Pandemic calls for global unity, not lies about China
The ugly and often hysterical racist campaign blaming China for the origin and spread of the coronavirus (COVID-19) is clearly meant as a slur on the nation that has in fact suffered badly from the virus and done the most to get it under control and conquer it.
The intention behind the slur, driven by the US government and conservative politicians within the United States, is clear and many of the more outspoken and less skillful propagandists trying to spread this parallel slander and lies have been very open about it: They gloat that the pandemic will tarnish China's reputation as a far more successful model for economic and social development than the United States.
In fact, the opposite is happening: The campaign of slander is already backfiring badly on its perpetrators. Worse yet, it is further dividing and poisoning the international community when global cooperation is absolutely essential for controlling and then eliminating the virus epidemic, as the government of China is rightly pointing out.
Just over a century ago, the great influenza pandemic of 1918 proved to be one of the most devastating natural disasters ever to hit the human race. Lessons drawn from it and compared to the global situation today are deeply instructive.
The 1918-1920 pandemic hit 500 million people and killed 50 million of them (including a 19-year-old uncle of mine in Northern Ireland). It started in the United States at a US Army camp outside Kansas city. But nobody ever called it "The American Epidemic" or "American Influenza."
On the contrary, in a classic case of misdirection, the flu was labeled in the US and other Western media, and to this day remains remembered as "The Spanish Flu," largely because the US government was angered at the temerity of the government of Spain, a neutral country in World War I, to take its own measures to try and keep the virus out.
The United States then as now was waging major wars around the world. President Woodrow Wilson was advised to stop the flow of troop ships taking hundreds of thousands of US soldiers to Europe to fight Germany in World War I. He proclaimed that waging the war had to come first.
Wilson never took the great pandemic seriously and notoriously hummed popular nursery rhymes about it in the White House. No federal lockdown was proclaimed. Most of the major cities of the United States including New York did not even try to impose quarantines or close places of public entertainment, at least until it was too late.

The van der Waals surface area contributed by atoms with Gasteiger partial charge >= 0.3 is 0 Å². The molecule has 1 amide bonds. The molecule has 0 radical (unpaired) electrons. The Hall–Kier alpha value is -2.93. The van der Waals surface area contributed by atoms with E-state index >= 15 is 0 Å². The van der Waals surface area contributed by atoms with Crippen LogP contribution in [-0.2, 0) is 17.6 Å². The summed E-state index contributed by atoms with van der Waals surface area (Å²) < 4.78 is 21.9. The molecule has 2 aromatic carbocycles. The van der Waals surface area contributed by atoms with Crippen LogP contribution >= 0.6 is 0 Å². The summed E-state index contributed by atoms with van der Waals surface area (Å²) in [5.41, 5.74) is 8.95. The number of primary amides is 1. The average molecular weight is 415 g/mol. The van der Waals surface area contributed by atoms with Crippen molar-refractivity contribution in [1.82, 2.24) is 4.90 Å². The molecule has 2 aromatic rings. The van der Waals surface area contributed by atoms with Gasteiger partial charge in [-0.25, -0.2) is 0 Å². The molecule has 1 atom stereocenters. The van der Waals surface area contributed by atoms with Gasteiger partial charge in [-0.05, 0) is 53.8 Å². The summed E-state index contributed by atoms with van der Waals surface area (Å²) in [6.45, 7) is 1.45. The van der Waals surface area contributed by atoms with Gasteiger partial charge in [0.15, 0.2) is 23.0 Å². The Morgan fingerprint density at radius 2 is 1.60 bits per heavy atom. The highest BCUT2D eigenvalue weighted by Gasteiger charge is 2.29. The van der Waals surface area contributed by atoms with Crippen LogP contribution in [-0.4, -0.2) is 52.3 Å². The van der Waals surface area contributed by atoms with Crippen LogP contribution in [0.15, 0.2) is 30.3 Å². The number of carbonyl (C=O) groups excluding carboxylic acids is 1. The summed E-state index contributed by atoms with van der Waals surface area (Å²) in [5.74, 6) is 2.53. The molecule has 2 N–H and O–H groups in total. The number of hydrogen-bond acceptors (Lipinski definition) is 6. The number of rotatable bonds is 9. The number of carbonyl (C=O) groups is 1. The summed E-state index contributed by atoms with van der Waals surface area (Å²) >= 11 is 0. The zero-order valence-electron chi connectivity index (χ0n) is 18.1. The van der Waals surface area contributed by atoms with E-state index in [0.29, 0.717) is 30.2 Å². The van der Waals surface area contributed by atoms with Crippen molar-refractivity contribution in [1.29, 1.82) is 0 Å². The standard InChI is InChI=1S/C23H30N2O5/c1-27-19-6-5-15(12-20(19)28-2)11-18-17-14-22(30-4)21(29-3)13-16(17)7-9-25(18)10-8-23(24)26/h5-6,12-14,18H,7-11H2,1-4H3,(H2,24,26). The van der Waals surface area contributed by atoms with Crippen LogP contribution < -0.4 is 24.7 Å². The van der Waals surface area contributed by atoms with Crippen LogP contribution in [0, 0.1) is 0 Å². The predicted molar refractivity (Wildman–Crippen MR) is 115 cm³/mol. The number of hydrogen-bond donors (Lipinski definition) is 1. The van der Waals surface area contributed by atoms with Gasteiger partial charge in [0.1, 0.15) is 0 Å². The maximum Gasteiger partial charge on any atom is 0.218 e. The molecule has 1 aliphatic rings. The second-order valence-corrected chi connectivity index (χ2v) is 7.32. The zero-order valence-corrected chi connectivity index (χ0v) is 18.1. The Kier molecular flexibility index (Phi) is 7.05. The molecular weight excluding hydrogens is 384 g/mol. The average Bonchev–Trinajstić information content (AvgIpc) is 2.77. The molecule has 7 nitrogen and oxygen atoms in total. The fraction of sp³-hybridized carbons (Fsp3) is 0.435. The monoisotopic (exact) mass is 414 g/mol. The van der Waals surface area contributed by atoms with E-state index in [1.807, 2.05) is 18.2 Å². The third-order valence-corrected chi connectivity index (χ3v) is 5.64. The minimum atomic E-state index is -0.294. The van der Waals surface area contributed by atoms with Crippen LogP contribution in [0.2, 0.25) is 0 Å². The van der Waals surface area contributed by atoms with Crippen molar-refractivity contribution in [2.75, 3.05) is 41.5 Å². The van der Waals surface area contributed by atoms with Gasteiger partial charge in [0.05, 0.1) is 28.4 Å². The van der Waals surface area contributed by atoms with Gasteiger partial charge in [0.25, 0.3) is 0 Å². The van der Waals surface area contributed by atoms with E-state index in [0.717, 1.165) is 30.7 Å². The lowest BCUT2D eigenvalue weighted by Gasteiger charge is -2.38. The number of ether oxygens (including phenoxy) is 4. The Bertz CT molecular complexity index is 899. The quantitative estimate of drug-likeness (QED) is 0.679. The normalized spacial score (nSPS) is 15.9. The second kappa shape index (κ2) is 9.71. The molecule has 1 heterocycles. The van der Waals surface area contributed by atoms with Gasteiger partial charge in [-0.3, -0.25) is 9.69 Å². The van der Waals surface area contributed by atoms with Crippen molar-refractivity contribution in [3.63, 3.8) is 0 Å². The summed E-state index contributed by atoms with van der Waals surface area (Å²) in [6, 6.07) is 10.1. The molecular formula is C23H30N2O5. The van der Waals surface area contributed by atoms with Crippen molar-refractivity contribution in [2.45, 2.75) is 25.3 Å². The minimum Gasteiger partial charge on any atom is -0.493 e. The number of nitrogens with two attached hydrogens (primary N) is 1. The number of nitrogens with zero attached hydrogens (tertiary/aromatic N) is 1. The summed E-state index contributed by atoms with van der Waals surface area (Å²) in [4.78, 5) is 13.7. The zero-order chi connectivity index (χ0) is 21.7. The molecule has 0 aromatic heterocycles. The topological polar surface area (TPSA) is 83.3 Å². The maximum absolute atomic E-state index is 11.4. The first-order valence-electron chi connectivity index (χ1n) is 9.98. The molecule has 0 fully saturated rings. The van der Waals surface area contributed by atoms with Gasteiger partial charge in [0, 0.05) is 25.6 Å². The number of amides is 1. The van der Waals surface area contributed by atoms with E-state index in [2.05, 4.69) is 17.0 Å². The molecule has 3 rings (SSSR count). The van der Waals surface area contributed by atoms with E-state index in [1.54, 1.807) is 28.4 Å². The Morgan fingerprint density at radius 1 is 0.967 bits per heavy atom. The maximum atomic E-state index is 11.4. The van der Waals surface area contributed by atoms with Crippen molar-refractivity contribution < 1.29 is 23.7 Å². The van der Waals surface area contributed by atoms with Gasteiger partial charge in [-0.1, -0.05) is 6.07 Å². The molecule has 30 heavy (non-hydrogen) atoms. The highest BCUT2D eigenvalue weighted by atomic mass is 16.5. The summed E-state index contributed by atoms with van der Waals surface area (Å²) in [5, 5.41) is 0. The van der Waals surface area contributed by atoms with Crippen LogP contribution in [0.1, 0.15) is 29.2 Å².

Today too, we see, cheap, complacent holier-than-thou American judgmental xenophobes scapegoating China and other nations rather than seeking to cooperate constructively with them and learn vital lessons.
China in the early stages of the pandemic was routinely criticized by US politicians and pundits alike for supposedly cracking down too hard and energetically on the spread of the virus.
In fact this was precisely the right thing to do. Far from trying to sit on and suppress the facts, the Chinese authorities reacted with great energy and effectiveness as fast as they could.
As a result, China today is the only nation in the world where the curve of transmission of the outbreak is not just slowing down but has actually flattened out. Far from imposing a new totalitarian nightmare out of George Orwell's 1984 on the Chinese people, the Beijing government's actions were exactly what were needed to protect them.
Instead of condemning Beijing for a reaction that clearly has already saved hundreds of thousands and perhaps millions of lives, Washington and other Western governments should be reaching out first to emulate those policies and second to cooperate far more closely in implementing them.
The accusation that China tried to keep the outbreak a secret and prevented crucial initial warnings reaching the West in time is also an unfounded and easily exposed lie.
Writing in the British newspaper The Guardian on March 18, Richard Horton, editor of the globally respected medical weekly The Lancet documents how a group of Chinese doctors sent a full warning to the West about the nature of the virus and the threat it presented in mid-January,
Horton said, "Under immense pressure, as the epidemic exploded around them, they took time to write up their findings in a foreign language and seek publication in a medical journal thousands of miles away. Their rapid and rigorous work was an urgent warning to the world. We owe those scientists enormous thanks."
The White House, the State Department and leading United States senators still do not express thanks.
This pandemic crisis is a potentially epochal moment when the human race can and should come together against a common menace to all decent peoples and civilizations. To paraphrase the legendary US founding father Benjamin Franklin, We all either hang together or hang separately.
The author is a senior fellow at the American University in Moscow. The opinions expressed here are those of the writer and do not represent the views of China Daily and China Daily website.